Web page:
The disseminated copper ore body is in a vertical cylinder of shattered and altered monzonite. Grains of copper sulfides coat the walls of fissures and are disseminated throughout the monzonite. In addition, the ore body is interlaced with veins and veinlets of quartz and orthoclase containing chalcopyrite, pyrite, molybdenite, galena, and sphalerite. Oxidized ore contains copper in the form of azurite and malachite. The zone of supergene enrichment, which constitutes the largest part of the ore body, contains the copper minerals chalcopyrite, chalcocite, covellite, and bornite. The copper mineral in the primary sulfide ore is chalcopyrite (Bout-well, 1935, p. 355-356).
The replacement deposits, which occur in limestone beds near fissures, are an important source of lead, silver, copper, and zinc. The copper ores contain pyrite, chalcopyrite, and minor amounts of arsenopyrite, bornite, and tetrahedrite and local specularite. Gangue minerals are quartz, carbonate, and garnet.
Fissure veins have been the least productive of the various deposits in the district. They occur in quartzite and limestone beds and also in some of the intrusive rocks. Most of the fissure veins have been mined for lead and silver; a few have yielded gold, copper, and zinc. The common vein minerals are pyrite, galena, sphalerite, and tetrahedrite, and gangue minerals are calcite, quartz, rhodochrosite, and barite (Boutwell, 1905, p. 126-154).
The Cottonwood district, which includes Big and Little Cottonwood camps, is on the western slope of the Wasatch Range in the southeastern corner of Salt Lake County about 20 miles southeast of Salt Lake City; it is immediately north of the American Fork district in Utah County and immediately southwest of the Park City district in Summit and Wasatch Counties.
The Cottonwood, American Fork, and Park City districts are clustered in an irregular area whose center lies at the intersection of the north-south folds and thrusts of the Wasatch Range with the westward projection of the anticlinal axis of the Uinta Mountains (Calkins and Butler, 1943, p. 3-4). At the intersection of these structures, some fairly large intrusive bodies or stocks occur and, other than dikes or sills, are the only intrusive rocks known in the Wasatch Mountains.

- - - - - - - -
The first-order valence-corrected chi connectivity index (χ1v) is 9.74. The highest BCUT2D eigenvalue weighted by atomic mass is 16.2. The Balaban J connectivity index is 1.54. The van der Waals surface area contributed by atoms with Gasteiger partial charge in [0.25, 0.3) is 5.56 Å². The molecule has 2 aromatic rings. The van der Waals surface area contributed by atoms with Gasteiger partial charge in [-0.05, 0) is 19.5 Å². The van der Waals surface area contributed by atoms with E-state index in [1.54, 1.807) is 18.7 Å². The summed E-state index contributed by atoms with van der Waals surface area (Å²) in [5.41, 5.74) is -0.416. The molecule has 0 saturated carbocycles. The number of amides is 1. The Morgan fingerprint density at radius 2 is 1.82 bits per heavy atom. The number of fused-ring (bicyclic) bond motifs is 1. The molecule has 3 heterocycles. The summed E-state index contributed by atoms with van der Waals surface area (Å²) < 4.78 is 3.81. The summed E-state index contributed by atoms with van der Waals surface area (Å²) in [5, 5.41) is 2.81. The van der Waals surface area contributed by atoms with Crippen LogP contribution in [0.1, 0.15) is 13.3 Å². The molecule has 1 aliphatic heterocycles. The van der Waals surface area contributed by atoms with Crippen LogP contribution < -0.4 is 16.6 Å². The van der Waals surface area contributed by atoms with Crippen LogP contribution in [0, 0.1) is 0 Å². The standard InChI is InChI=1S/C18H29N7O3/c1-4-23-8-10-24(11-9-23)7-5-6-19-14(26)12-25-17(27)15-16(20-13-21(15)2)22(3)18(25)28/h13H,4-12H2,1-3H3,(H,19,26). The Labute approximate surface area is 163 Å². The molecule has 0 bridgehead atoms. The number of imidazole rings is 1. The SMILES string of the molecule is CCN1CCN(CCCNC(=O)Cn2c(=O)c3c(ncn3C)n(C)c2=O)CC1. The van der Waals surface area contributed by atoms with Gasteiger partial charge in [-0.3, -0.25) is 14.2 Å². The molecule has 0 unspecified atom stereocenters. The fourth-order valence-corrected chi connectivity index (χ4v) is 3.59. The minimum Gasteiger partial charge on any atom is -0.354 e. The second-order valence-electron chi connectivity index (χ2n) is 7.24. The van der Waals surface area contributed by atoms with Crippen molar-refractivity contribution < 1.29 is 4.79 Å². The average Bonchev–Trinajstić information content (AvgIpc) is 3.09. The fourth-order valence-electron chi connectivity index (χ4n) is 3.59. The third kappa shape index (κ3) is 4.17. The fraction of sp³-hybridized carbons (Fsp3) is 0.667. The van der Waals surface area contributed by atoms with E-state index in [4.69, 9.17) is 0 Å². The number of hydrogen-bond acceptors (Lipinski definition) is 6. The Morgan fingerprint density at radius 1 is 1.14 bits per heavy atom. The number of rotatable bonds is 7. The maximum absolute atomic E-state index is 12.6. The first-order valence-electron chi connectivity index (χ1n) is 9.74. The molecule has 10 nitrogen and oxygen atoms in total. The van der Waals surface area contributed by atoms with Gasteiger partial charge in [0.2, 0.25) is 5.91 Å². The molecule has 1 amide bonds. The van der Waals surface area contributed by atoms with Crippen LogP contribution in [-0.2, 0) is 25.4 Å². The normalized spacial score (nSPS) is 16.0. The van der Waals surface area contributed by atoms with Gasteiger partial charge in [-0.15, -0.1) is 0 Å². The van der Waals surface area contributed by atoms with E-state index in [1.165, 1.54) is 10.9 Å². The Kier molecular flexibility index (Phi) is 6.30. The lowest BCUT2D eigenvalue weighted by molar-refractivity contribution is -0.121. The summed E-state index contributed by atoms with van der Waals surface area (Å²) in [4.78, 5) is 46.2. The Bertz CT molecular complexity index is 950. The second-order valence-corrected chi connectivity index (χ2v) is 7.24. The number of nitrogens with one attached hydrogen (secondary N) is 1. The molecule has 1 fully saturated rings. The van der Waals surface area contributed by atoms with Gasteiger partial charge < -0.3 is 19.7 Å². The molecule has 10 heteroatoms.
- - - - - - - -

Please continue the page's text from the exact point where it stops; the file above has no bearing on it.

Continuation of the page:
According to Calkins (Calkins and Butler, 1943, p. 3-4), "This segment also contains the only ore deposits in the Wasatch Range from which any considerable production has been won, the presence of these deposits having doubtless resulted from the combination of intricate structure with large intrusive bodies that are not too deeply eroded."
The total gold production of the Cottonwood district through 1959 was about 30,275 ounces, of which approximately 16,650 ounces was produced before 1900 (V. C. Heikes, in Calkins and Butler, 1943, p. 81). The chief metals recovered from the ores are, in order of value, silver, lead, copper, gold, and zinc.
The earliest recorded mining claims in the district were located in August 1865 in the Little Cottonwood camp, and in 1866 several veins of argentiferous galena were found (V. C. Heikes, in Calkins and Butler, 1943, p. 72-73). The discovery in 1868 of the Emma ore body, one of the most productive in the district, greatly stimulated prospecting in the region. The earliest locations in the Big Cottonwood camp probably were made in 1868 and 1869, but little development work was done until 1871.